How Music Can Help with Adolescent Identity Development

It’s important that people discover their identity and understand who they are. For teenagers, adolescent identity development is especially important. This is because adolescence is a key time for identity development. Because of this, you may see teens experimenting with their fashion style and music. Since I work with a lot of teens, I know how music and popular culture can help teens develop their sense of identity. With this awareness, I support teens in being able to feel comfortable and confident in who they are. This can help them with their identity development.

a variety of teens sitting next to computer monitors. They are entering a time of adolescent identity development
Photo by cottonbro on

I think we all can agree that adolescence is harder now than ever before. With the internet and social media, there is so much content out there that can demand a teen’s attention. Sometimes this content can overload teens, or be distracting. In that sense, these things can be a problem. But popular culture can also help teens figure out who they are. What music/movies/TV shows/video games/book/characters do they resonate with? In this blog, I’ll share some ways that music and popular culture can help teens develop a sense of identity.

Adolescent Identity Development

First, a brief explanation about why identity development is important during adolescence. Simply put, identity development is a vital component of human development. It contributes to who we are as a person and who we’ll be as an adult.

Influential to my work is Erik Erikson’s theory of psychosocial development. It outlines the different stages of life and the developmental tasks of each stage. Each stage involves a crisis or conflict that the person needs to overcome to move onto the next stage. Experiences had at each stage and how a person works through each stage have an impact on later stages.

a female teen has her hair and face touched by others she's looking for acceptance from. This desire for acceptance from others affects adolescent identity development.
Photo by Dih Andréa on

Made up of 8 stages, the fifth stage of development in this model corresponds to adolescence. The stage is called identity vs. role confusion. According to Erikson, this stage affects adolescents ages 12-18. The developmental task of this stage centers around developing a personal identity. If teens can do this, they can gain a strong sense of self that stays with them throughout their lives. [1]

During this stage, teens develop a greater sense of self. This includes who they are outside of their family. Independence, acceptance, and understanding are important to teens at this stage. While parents and family still play an influential role in teens’ lives, it’s different now. A teen’s identity and sense of self isn’t solely dictated by family during adolescence. Outside forces also become particularly important during this time. Friends, peers, societal trends, and even popular culture all help to shape identity. Popular culture in particular influences adolescent identity development.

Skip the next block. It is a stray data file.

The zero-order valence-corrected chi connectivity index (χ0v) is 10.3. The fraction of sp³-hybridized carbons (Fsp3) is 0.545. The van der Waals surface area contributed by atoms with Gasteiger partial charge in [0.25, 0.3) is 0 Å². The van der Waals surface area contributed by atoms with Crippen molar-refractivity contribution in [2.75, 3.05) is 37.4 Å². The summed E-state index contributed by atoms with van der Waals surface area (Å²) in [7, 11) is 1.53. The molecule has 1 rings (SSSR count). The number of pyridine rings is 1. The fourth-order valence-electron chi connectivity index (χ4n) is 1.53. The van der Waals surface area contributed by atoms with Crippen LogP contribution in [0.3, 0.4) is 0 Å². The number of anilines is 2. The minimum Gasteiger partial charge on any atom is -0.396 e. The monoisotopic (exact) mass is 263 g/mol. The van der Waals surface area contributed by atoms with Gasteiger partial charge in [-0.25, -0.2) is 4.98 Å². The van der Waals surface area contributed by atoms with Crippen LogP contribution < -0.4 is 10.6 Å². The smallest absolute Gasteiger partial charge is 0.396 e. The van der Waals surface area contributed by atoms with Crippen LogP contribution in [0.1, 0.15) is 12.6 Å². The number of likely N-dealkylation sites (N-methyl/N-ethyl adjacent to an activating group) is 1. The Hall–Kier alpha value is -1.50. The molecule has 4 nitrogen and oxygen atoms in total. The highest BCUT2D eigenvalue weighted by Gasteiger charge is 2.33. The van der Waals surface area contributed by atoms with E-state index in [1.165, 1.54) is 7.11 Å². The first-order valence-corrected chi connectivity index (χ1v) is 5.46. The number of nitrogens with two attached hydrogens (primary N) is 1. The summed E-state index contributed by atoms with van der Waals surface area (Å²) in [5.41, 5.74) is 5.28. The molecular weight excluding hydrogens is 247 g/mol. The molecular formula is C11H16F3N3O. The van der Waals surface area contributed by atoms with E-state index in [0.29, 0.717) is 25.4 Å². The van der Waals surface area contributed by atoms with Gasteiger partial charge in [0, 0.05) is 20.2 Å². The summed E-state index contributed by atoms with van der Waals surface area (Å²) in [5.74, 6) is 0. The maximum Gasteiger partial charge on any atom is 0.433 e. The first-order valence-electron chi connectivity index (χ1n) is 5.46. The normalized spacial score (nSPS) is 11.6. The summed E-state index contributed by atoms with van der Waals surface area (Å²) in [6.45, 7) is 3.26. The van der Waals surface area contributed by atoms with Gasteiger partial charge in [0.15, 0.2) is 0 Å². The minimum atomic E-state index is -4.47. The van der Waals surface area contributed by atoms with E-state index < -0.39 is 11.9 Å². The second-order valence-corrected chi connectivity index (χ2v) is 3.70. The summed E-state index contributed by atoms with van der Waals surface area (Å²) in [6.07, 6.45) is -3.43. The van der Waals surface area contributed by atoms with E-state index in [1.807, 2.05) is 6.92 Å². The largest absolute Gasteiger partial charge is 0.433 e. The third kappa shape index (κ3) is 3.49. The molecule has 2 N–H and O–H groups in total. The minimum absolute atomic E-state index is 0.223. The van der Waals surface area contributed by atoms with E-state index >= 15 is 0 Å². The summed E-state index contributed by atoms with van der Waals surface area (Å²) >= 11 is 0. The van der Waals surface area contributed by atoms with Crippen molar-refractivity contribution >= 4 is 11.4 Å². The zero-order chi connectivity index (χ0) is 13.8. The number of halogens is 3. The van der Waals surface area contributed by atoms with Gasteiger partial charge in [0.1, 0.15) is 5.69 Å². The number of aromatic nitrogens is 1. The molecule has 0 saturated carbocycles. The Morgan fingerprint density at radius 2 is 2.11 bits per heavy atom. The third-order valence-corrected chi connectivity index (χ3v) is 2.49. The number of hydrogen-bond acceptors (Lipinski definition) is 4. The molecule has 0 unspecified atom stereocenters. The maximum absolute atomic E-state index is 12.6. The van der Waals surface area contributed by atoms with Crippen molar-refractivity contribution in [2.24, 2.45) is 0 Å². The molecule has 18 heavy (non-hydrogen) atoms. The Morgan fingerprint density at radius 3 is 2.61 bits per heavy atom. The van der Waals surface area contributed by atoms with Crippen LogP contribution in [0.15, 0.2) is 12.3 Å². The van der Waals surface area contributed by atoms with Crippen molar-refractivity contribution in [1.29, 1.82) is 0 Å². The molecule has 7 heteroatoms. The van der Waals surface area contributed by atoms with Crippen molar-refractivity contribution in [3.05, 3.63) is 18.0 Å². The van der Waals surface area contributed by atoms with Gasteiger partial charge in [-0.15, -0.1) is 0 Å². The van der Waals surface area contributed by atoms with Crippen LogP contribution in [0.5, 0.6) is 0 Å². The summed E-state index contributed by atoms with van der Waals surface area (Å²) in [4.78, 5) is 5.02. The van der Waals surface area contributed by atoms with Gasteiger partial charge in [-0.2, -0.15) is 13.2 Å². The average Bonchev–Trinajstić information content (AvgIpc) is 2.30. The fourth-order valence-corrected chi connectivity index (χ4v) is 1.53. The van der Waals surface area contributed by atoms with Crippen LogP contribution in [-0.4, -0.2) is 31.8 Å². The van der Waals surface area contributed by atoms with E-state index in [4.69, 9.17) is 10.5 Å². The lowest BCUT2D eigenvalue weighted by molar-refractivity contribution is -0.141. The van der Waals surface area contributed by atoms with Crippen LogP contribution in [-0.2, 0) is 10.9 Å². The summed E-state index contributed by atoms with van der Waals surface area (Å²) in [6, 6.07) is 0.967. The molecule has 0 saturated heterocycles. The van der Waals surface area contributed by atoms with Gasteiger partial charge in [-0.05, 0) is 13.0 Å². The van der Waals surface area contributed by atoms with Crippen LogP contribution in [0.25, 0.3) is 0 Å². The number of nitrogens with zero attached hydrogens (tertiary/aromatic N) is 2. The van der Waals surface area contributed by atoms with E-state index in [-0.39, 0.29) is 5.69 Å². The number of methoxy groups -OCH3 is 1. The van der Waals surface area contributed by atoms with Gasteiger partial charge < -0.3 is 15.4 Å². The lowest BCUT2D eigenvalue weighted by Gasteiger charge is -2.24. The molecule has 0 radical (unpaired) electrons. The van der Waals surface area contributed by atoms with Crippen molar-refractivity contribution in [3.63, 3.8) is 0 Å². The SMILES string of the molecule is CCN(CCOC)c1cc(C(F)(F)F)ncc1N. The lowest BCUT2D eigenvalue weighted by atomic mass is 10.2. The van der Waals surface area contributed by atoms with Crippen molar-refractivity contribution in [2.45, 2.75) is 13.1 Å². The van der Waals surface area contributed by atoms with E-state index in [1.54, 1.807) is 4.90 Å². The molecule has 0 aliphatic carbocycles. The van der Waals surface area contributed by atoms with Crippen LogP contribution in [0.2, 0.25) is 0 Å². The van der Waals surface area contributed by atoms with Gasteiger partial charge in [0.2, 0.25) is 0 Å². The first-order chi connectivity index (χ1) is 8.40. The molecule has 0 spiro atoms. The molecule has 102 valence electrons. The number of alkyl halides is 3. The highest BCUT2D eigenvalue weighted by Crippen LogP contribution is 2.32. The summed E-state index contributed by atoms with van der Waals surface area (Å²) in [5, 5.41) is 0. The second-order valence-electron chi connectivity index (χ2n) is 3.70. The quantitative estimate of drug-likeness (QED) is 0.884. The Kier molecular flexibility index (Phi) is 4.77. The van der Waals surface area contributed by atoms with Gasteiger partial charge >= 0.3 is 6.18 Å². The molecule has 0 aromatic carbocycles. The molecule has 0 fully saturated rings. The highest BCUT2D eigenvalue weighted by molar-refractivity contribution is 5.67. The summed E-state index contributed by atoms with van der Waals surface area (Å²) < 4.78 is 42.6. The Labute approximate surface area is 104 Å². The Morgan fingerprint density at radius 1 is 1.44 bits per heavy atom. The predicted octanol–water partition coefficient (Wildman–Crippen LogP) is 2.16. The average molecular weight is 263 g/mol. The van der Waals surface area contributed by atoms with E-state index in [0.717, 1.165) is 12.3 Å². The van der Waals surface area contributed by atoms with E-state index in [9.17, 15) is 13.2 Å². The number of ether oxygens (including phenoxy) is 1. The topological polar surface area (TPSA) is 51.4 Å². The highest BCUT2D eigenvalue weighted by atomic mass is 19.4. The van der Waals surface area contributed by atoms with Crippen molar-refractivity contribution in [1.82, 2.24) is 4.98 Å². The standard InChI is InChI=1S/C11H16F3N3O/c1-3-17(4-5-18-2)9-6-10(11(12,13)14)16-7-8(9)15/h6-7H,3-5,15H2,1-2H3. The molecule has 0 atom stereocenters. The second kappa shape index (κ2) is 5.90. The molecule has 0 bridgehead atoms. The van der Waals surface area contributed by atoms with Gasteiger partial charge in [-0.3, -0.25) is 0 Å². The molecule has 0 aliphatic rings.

Adolescent Identity Development and Appearance

Being the parent of a teenager is hard. Your child is going through a huge stage of growth and development that often excludes you. They may be trying out different ways to express themselves that may not make sense to you. Perhaps they’re changing their appearance. Or maybe they’re trying out new interests or tastes in music. It’s important to remember that self-expression is important for teens at this time as they figure out who they are. This is because it helps them to figure out who they are.

diverse teenagers in different stylish outfits are beginning to explore adolescent identity development
Photo by Anna Shvets on

This can include trying on new identities and experimenting with different appearances. It can also include new interests. Some of these choices and changes can startle parents but they’re normal. [2] Try thinking back to your own adolescence. Did your parents or other adults comment about how you expressed yourself as a teen? If so, how did that impact you? Try to keep that in mind when you find yourself judging your teen’s appearance.

In general, teens are looking for their identity beyond their family and school. They’re turning to friends, clubs, and hobbies. Older teens may have jobs. Perhaps they’re thinking about what happens after high school. Younger teens are starting to think about what high school will be like for them. Teens at this developmental stage are finding their place in society. And you have to admit that the society they’re needing to find their place in likely looks different from the one you or I grew up in.